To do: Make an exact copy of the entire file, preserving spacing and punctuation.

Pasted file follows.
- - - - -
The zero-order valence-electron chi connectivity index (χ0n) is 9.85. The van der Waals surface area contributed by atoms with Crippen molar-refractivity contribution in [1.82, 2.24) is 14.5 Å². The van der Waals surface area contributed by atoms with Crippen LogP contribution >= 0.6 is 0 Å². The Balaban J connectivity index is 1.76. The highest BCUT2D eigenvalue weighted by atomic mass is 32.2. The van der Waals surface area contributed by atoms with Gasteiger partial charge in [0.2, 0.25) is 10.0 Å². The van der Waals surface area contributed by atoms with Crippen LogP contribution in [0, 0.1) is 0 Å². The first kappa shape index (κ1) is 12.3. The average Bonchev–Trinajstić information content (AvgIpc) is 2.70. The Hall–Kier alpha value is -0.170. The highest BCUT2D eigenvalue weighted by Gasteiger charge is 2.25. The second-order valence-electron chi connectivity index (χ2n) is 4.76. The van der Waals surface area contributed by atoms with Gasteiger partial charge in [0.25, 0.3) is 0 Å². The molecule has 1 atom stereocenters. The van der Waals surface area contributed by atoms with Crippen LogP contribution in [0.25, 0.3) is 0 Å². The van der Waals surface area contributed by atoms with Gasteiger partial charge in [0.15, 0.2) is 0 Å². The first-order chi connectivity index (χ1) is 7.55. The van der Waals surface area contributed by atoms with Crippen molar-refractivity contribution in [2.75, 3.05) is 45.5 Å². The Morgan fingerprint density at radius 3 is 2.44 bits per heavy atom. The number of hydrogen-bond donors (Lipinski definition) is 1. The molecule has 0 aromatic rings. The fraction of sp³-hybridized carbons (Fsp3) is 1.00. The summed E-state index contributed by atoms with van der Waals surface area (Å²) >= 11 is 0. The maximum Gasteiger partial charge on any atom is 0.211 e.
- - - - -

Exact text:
The zero-order valence-electron chi connectivity index (χ0n) is 9.85. The van der Waals surface area contributed by atoms with Crippen molar-refractivity contribution in [1.82, 2.24) is 14.5 Å². The van der Waals surface area contributed by atoms with Crippen LogP contribution >= 0.6 is 0 Å². The Balaban J connectivity index is 1.76. The highest BCUT2D eigenvalue weighted by atomic mass is 32.2. The van der Waals surface area contributed by atoms with Gasteiger partial charge in [0.2, 0.25) is 10.0 Å². The van der Waals surface area contributed by atoms with Crippen LogP contribution in [0, 0.1) is 0 Å². The first kappa shape index (κ1) is 12.3. The average Bonchev–Trinajstić information content (AvgIpc) is 2.70. The Hall–Kier alpha value is -0.170. The highest BCUT2D eigenvalue weighted by Gasteiger charge is 2.25. The second-order valence-electron chi connectivity index (χ2n) is 4.76. The van der Waals surface area contributed by atoms with Gasteiger partial charge in [0.25, 0.3) is 0 Å². The molecule has 1 atom stereocenters. The van der Waals surface area contributed by atoms with Crippen LogP contribution in [0.25, 0.3) is 0 Å². The van der Waals surface area contributed by atoms with Gasteiger partial charge in [0.15, 0.2) is 0 Å². The first-order chi connectivity index (χ1) is 7.55. The van der Waals surface area contributed by atoms with Crippen molar-refractivity contribution in [2.75, 3.05) is 45.5 Å². The Morgan fingerprint density at radius 3 is 2.44 bits per heavy atom. The number of hydrogen-bond donors (Lipinski definition) is 1. The molecule has 0 aromatic rings. The fraction of sp³-hybridized carbons (Fsp3) is 1.00. The summed E-state index contributed by atoms with van der Waals surface area (Å²) >= 11 is 0. The maximum Gasteiger partial charge on any atom is 0.211 e.